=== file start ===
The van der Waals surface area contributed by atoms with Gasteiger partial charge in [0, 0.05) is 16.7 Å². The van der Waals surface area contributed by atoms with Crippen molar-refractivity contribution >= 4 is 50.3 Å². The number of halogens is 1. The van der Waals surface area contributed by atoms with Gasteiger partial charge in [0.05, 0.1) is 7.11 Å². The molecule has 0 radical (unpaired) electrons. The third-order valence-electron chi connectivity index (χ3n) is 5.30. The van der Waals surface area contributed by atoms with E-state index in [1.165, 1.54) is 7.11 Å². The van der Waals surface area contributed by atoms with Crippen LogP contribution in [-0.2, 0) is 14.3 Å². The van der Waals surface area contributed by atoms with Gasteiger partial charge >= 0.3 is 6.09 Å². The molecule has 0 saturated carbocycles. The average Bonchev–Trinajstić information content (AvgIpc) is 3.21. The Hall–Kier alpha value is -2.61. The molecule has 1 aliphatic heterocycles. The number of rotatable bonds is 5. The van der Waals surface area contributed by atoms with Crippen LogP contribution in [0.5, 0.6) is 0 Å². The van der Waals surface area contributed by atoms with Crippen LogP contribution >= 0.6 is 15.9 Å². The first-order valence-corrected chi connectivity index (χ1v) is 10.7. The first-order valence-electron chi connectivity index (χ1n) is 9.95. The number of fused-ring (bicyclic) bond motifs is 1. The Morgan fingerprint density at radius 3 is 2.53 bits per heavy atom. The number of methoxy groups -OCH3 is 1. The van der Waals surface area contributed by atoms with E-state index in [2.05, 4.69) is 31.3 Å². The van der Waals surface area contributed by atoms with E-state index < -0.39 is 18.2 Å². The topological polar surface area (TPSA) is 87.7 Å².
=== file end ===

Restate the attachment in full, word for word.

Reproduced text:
The van der Waals surface area contributed by atoms with Gasteiger partial charge in [0, 0.05) is 16.7 Å². The van der Waals surface area contributed by atoms with Crippen molar-refractivity contribution >= 4 is 50.3 Å². The number of halogens is 1. The van der Waals surface area contributed by atoms with Gasteiger partial charge in [0.05, 0.1) is 7.11 Å². The molecule has 0 radical (unpaired) electrons. The third-order valence-electron chi connectivity index (χ3n) is 5.30. The van der Waals surface area contributed by atoms with E-state index in [1.165, 1.54) is 7.11 Å². The van der Waals surface area contributed by atoms with Crippen LogP contribution in [-0.2, 0) is 14.3 Å². The van der Waals surface area contributed by atoms with Gasteiger partial charge >= 0.3 is 6.09 Å². The molecule has 0 saturated carbocycles. The average Bonchev–Trinajstić information content (AvgIpc) is 3.21. The Hall–Kier alpha value is -2.61. The molecule has 1 aliphatic heterocycles. The number of rotatable bonds is 5. The van der Waals surface area contributed by atoms with Crippen LogP contribution in [0.5, 0.6) is 0 Å². The van der Waals surface area contributed by atoms with Crippen LogP contribution >= 0.6 is 15.9 Å². The first-order valence-corrected chi connectivity index (χ1v) is 10.7. The first-order valence-electron chi connectivity index (χ1n) is 9.95. The number of fused-ring (bicyclic) bond motifs is 1. The Morgan fingerprint density at radius 3 is 2.53 bits per heavy atom. The number of methoxy groups -OCH3 is 1. The van der Waals surface area contributed by atoms with E-state index in [2.05, 4.69) is 31.3 Å². The van der Waals surface area contributed by atoms with E-state index < -0.39 is 18.2 Å². The topological polar surface area (TPSA) is 87.7 Å².